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NBA mock draft: Projecting the top 14 post-lottery

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The NBA draft lottery is complete, the order of the top 14 picks is cemented and the Atlanta Hawks are on the clock.

With about six weeks left before the draft begins June 27, Field Level Media takes a crack at projecting the lottery picks. There is no can’t-miss star like Victor Wembanyama atop this year’s draft board, but we may see a French big man go first overall for the second year running.

1. Atlanta Hawks: Alexandre Sarr, F/C, Perth Wildcats

The Hawks, who had just a 3 percent chance to win the No. 1 pick, now have every option in front of them. The answer, though, should be Sarr as a successor to Clint Capela. Tall, lean, mobile and talented as a ball-handler and passer, Sarr’s most pressing task will be to bolster one of the league’s worst defenses.

2. Washington Wizards: Donovan Clingan, C, UConn

Clingan isn’t just any old college center. He’s a 7-foot-2 monster in the interior with a 7-foot-7 wingspan who played a crucial role helping the Huskies win back-to-back national championships. His rim protection will make the Wizards’ ghastly defense better and he’ll be a persistent dunk threat teamed with Kyle Kuzma in the frontcourt.

3. Houston Rockets: Zaccharie Risacher, F, JL Bourg

This Frenchman’s most notable trait is his 3-point shot, which he’s connected on at ridiculous levels playing in his home nation’s top league. Doing the same for Houston is another matter, but Risacher has the right build to fit in on the wing for a Rockets team that can take its time with him as it completes its rebuild.

4. San Antonio Spurs: Rob Dillingham, G, Kentucky

Rob, meet Victor. Gregg Popovich will make sure you get along splendidly. Perhaps the best point guard in a class with several near the top, Dillingham offers the complete package on offense (15.2 points, 3.9 assists per game, 44.4 percent shooting from deep at Kentucky).

5. Detroit Pistons: Reed Sheppard, G, Kentucky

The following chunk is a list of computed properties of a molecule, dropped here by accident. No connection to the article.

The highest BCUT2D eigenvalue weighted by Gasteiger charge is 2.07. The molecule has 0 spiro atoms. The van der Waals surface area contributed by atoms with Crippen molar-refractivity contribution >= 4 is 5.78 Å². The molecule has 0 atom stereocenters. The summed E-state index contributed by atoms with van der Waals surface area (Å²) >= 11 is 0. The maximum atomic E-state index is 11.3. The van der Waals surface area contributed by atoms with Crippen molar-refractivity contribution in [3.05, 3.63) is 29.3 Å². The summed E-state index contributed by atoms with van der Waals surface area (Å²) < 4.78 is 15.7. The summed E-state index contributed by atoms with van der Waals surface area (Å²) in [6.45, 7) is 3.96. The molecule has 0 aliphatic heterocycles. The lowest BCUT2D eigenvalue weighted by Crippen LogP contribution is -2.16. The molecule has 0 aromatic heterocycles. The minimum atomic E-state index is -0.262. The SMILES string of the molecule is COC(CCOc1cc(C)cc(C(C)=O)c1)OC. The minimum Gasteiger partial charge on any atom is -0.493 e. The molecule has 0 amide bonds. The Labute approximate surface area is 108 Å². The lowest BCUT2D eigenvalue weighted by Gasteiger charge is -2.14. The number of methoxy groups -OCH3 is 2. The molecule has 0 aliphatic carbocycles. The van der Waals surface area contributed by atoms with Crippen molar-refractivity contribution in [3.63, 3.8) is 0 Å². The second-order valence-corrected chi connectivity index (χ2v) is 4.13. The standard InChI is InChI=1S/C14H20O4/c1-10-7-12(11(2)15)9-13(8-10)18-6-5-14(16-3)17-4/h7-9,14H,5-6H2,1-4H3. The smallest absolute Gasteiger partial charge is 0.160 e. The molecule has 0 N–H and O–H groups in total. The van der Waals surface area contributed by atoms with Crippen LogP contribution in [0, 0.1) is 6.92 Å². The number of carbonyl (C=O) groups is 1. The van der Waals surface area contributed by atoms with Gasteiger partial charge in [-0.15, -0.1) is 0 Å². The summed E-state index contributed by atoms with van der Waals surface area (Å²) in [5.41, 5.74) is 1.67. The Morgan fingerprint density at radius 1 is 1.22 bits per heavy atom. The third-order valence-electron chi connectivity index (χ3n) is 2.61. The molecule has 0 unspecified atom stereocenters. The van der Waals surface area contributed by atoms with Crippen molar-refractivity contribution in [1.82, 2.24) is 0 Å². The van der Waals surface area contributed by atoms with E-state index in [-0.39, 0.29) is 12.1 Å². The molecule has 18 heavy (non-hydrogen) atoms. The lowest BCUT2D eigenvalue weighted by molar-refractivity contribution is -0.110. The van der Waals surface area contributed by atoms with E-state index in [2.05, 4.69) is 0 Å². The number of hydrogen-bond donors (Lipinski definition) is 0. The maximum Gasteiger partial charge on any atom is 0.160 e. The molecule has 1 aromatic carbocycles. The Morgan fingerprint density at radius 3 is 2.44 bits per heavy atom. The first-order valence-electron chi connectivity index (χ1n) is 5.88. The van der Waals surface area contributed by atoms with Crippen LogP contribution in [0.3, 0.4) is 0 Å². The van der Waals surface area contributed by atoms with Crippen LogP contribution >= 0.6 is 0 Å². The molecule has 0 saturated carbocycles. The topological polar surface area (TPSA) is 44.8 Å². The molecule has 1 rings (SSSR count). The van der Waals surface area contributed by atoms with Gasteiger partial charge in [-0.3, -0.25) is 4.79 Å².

Sheppard went from being the fifth-most hyped freshman in Kentucky’s class to the consensus National Freshman of the Year. It helps to make more than half your 3-pointers and grab 2.5 steals a game. The Pistons tied for the fewest made 3-pointers per game and need a catch-and-shoot threat like Sheppard.

6. Charlotte Hornets: Nikola Topic, G, Red Star Belgrade

Topic’s size (6-foot-6 or 6-foot-7, depending on your source), scoring and playmaking ability have powered his rise up draft boards this season. After dominating the Adriatic League, the 18-year-old projects as a major backcourt addition for any NBA team, but especially the Hornets, who need more playmaking guards especially considering LaMelo Ball’s injury history.

7. Portland Trail Blazers: Matas Buzelis, F, G League Ignite

The 6-foot-11 Lithuanian-American offers a lot to Scoot Henderson and the Blazers. He averaged 14.3 points, 6.9 rebounds, 1.9 assists and 2.1 blocks per game in the G League regular season and comes from multiple generations of basketball pros, highlighted by his IQ.

8. San Antonio Spurs: Dalton Knecht, F, Tennessee

Knecht took the Southeastern Conference by storm as an offensive machine for the Vols and won league Player of the Year honors. He’s already 23 years old, but the Spurs ranked 28th in 3-point percentage last year and Knecht offers a jolt in that department from Day One.

9. Memphis Grizzlies: Ron Holland, F, G League Ignite

Memphis may be getting a steal in Holland, once considered a potential No. 1 overall pick before an up-and-down G League season. At his best, Holland scores at will attacking the basket and is a threat as a passer and defender. The Grizzlies owned the worst scoring offense in the NBA, but they get Ja Morant back and Holland can give him another option.

10. Utah Jazz: Cody Williams, F, Colorado

Williams scored 11.9 points per game in his lone year at Colorado and shot 41.5 percent from 3-point range — though he attempted fewer than two per game. The brother of Oklahoma City’s Jalen Williams will bring great size on the wing (6-foot-8, 7-foot-1 wingspan) to the worst perimeter defending team of 2023-24.

11. Chicago Bulls: Stephon Castle, G, UConn

Part of the reason UConn managed to win another national title was that Castle so ably stepped into the point guard role as a freshman, but he can play either guard role. He facilitates, defends, hustles and drives to the rim, making him a great backcourt complement to Coby White — especially if the Bulls bid farewell to Zach LaVine.

12. Oklahoma City Thunder: Devin Carter, G, Providence

The Thunder own this pick via the Rockets, yet they have no pressing needs. Why not help themselves to a guard prospect who can do a little of everything? Carter’s stock soared as he averaged 19.7 points, 8.7 boards, 3.6 assists and 1.8 steals this season.

13. Sacramento Kings: Zach Edey, C, Purdue

He’s a controversial prospect for complex reasons, but don’t overthink it: Edey is 7-foot-4, scores and rebounds everything he sees and — most importantly for Sacramento — protects the rim in a way Domantas Sabonis doesn’t. The Kings aren’t hard-pressed for an immediate starter, but someone of Edey’s caliber spelling Sabonis should get coach Mike Brown’s wheels turning.

14. Portland Trail Blazers: Ja’Kobe Walter, G, Baylor

For Portland’s second pick in the lottery, Walter can provide something the Blazers desperately need: shot-making. Portland ranked dead-last in 3-point shooting (34.5 percent) and second-to-last in overall field-goal percentage (43.9 percent) last season. — Field Level Media/Reuters

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